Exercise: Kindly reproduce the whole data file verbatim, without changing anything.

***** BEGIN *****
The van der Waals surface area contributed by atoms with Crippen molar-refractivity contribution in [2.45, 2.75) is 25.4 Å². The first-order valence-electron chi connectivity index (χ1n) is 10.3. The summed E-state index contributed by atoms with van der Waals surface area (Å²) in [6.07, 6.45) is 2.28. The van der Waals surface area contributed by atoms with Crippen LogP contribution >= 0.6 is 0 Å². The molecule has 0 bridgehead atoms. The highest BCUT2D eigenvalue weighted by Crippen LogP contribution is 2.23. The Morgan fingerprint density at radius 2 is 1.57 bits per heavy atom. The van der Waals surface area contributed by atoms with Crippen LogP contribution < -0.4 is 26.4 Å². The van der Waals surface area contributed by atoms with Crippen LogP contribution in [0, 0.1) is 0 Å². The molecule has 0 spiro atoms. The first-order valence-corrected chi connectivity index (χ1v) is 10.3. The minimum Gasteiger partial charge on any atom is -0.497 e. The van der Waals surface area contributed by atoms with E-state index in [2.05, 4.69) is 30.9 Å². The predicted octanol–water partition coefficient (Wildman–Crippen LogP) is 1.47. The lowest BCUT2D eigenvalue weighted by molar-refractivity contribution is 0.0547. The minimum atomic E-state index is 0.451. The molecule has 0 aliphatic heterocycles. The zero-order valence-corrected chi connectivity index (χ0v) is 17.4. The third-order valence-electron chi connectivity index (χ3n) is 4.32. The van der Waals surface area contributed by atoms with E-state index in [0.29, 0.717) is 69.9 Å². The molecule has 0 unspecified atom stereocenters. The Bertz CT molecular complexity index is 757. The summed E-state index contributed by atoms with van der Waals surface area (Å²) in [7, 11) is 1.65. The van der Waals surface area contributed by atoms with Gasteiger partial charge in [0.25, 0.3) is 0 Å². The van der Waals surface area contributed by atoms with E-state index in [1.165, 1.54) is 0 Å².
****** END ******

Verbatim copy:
The van der Waals surface area contributed by atoms with Crippen molar-refractivity contribution in [2.45, 2.75) is 25.4 Å². The first-order valence-electron chi connectivity index (χ1n) is 10.3. The summed E-state index contributed by atoms with van der Waals surface area (Å²) in [6.07, 6.45) is 2.28. The van der Waals surface area contributed by atoms with Crippen LogP contribution >= 0.6 is 0 Å². The molecule has 0 bridgehead atoms. The highest BCUT2D eigenvalue weighted by Crippen LogP contribution is 2.23. The Morgan fingerprint density at radius 2 is 1.57 bits per heavy atom. The van der Waals surface area contributed by atoms with Crippen LogP contribution < -0.4 is 26.4 Å². The van der Waals surface area contributed by atoms with Crippen LogP contribution in [0, 0.1) is 0 Å². The molecule has 0 spiro atoms. The first-order valence-corrected chi connectivity index (χ1v) is 10.3. The minimum Gasteiger partial charge on any atom is -0.497 e. The van der Waals surface area contributed by atoms with E-state index in [2.05, 4.69) is 30.9 Å². The predicted octanol–water partition coefficient (Wildman–Crippen LogP) is 1.47. The lowest BCUT2D eigenvalue weighted by molar-refractivity contribution is 0.0547. The minimum atomic E-state index is 0.451. The molecule has 0 aliphatic heterocycles. The zero-order valence-corrected chi connectivity index (χ0v) is 17.4. The third-order valence-electron chi connectivity index (χ3n) is 4.32. The van der Waals surface area contributed by atoms with E-state index in [0.29, 0.717) is 69.9 Å². The molecule has 0 unspecified atom stereocenters. The Bertz CT molecular complexity index is 757. The summed E-state index contributed by atoms with van der Waals surface area (Å²) in [7, 11) is 1.65. The van der Waals surface area contributed by atoms with Gasteiger partial charge in [0.25, 0.3) is 0 Å². The van der Waals surface area contributed by atoms with E-state index in [1.165, 1.54) is 0 Å².